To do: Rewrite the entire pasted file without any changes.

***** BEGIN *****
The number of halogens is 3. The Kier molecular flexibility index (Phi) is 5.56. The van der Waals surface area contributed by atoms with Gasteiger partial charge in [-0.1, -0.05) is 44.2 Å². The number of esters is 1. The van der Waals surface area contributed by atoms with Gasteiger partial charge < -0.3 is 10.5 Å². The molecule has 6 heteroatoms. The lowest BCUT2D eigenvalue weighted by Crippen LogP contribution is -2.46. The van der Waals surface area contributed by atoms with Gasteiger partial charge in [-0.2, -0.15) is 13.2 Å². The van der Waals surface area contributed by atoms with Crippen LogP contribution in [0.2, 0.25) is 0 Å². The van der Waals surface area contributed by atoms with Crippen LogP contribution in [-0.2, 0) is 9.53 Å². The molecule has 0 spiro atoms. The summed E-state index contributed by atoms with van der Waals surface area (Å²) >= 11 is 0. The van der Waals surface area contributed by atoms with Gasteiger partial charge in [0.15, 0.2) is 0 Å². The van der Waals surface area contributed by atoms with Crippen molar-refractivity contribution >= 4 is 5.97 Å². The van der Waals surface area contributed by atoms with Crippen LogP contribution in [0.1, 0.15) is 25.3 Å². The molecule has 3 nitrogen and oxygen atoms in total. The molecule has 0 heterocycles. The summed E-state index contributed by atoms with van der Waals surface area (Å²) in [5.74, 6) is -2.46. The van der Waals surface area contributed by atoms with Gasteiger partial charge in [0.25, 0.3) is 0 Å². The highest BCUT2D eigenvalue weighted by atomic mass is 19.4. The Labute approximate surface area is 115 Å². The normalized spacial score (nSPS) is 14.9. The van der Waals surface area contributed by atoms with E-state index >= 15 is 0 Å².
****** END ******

The number of halogens is 3. The Kier molecular flexibility index (Phi) is 5.56. The van der Waals surface area contributed by atoms with Gasteiger partial charge in [-0.1, -0.05) is 44.2 Å². The number of esters is 1. The van der Waals surface area contributed by atoms with Gasteiger partial charge < -0.3 is 10.5 Å². The molecule has 6 heteroatoms. The lowest BCUT2D eigenvalue weighted by Crippen LogP contribution is -2.46. The van der Waals surface area contributed by atoms with Gasteiger partial charge in [-0.2, -0.15) is 13.2 Å². The van der Waals surface area contributed by atoms with Crippen LogP contribution in [0.2, 0.25) is 0 Å². The van der Waals surface area contributed by atoms with Crippen LogP contribution in [-0.2, 0) is 9.53 Å². The molecule has 0 spiro atoms. The summed E-state index contributed by atoms with van der Waals surface area (Å²) >= 11 is 0. The van der Waals surface area contributed by atoms with Gasteiger partial charge in [0.15, 0.2) is 0 Å². The van der Waals surface area contributed by atoms with Crippen molar-refractivity contribution >= 4 is 5.97 Å². The van der Waals surface area contributed by atoms with Crippen LogP contribution in [0.1, 0.15) is 25.3 Å². The molecule has 3 nitrogen and oxygen atoms in total. The molecule has 0 heterocycles. The summed E-state index contributed by atoms with van der Waals surface area (Å²) in [5.74, 6) is -2.46. The van der Waals surface area contributed by atoms with Gasteiger partial charge in [0.25, 0.3) is 0 Å². The highest BCUT2D eigenvalue weighted by atomic mass is 19.4. The Labute approximate surface area is 115 Å². The normalized spacial score (nSPS) is 14.9. The van der Waals surface area contributed by atoms with E-state index >= 15 is 0 Å².